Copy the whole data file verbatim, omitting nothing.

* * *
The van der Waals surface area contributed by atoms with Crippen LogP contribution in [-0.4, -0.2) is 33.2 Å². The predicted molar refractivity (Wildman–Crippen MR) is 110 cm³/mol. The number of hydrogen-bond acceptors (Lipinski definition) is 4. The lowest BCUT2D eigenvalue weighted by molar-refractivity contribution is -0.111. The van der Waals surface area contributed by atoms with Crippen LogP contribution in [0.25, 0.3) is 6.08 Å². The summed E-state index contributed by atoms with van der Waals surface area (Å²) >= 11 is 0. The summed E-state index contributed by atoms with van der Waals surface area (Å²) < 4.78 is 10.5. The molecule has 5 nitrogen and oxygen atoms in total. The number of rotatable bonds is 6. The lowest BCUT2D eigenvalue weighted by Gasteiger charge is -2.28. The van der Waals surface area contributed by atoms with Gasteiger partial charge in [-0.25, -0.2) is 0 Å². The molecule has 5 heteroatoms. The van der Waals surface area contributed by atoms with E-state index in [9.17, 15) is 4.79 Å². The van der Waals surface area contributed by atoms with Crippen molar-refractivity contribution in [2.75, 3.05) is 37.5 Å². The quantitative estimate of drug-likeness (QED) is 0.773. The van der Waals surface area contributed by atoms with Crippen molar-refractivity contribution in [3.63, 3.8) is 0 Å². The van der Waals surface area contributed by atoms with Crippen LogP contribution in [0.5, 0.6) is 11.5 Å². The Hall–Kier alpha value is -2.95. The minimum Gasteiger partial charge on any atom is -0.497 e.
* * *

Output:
The van der Waals surface area contributed by atoms with Crippen LogP contribution in [-0.4, -0.2) is 33.2 Å². The predicted molar refractivity (Wildman–Crippen MR) is 110 cm³/mol. The number of hydrogen-bond acceptors (Lipinski definition) is 4. The lowest BCUT2D eigenvalue weighted by molar-refractivity contribution is -0.111. The van der Waals surface area contributed by atoms with Crippen LogP contribution in [0.25, 0.3) is 6.08 Å². The summed E-state index contributed by atoms with van der Waals surface area (Å²) >= 11 is 0. The summed E-state index contributed by atoms with van der Waals surface area (Å²) < 4.78 is 10.5. The molecule has 5 nitrogen and oxygen atoms in total. The number of rotatable bonds is 6. The lowest BCUT2D eigenvalue weighted by Gasteiger charge is -2.28. The van der Waals surface area contributed by atoms with Gasteiger partial charge in [-0.25, -0.2) is 0 Å². The molecule has 5 heteroatoms. The van der Waals surface area contributed by atoms with E-state index in [9.17, 15) is 4.79 Å². The van der Waals surface area contributed by atoms with Crippen molar-refractivity contribution in [2.75, 3.05) is 37.5 Å². The quantitative estimate of drug-likeness (QED) is 0.773. The van der Waals surface area contributed by atoms with Crippen molar-refractivity contribution in [3.63, 3.8) is 0 Å². The van der Waals surface area contributed by atoms with Crippen LogP contribution in [0.5, 0.6) is 11.5 Å². The Hall–Kier alpha value is -2.95. The minimum Gasteiger partial charge on any atom is -0.497 e.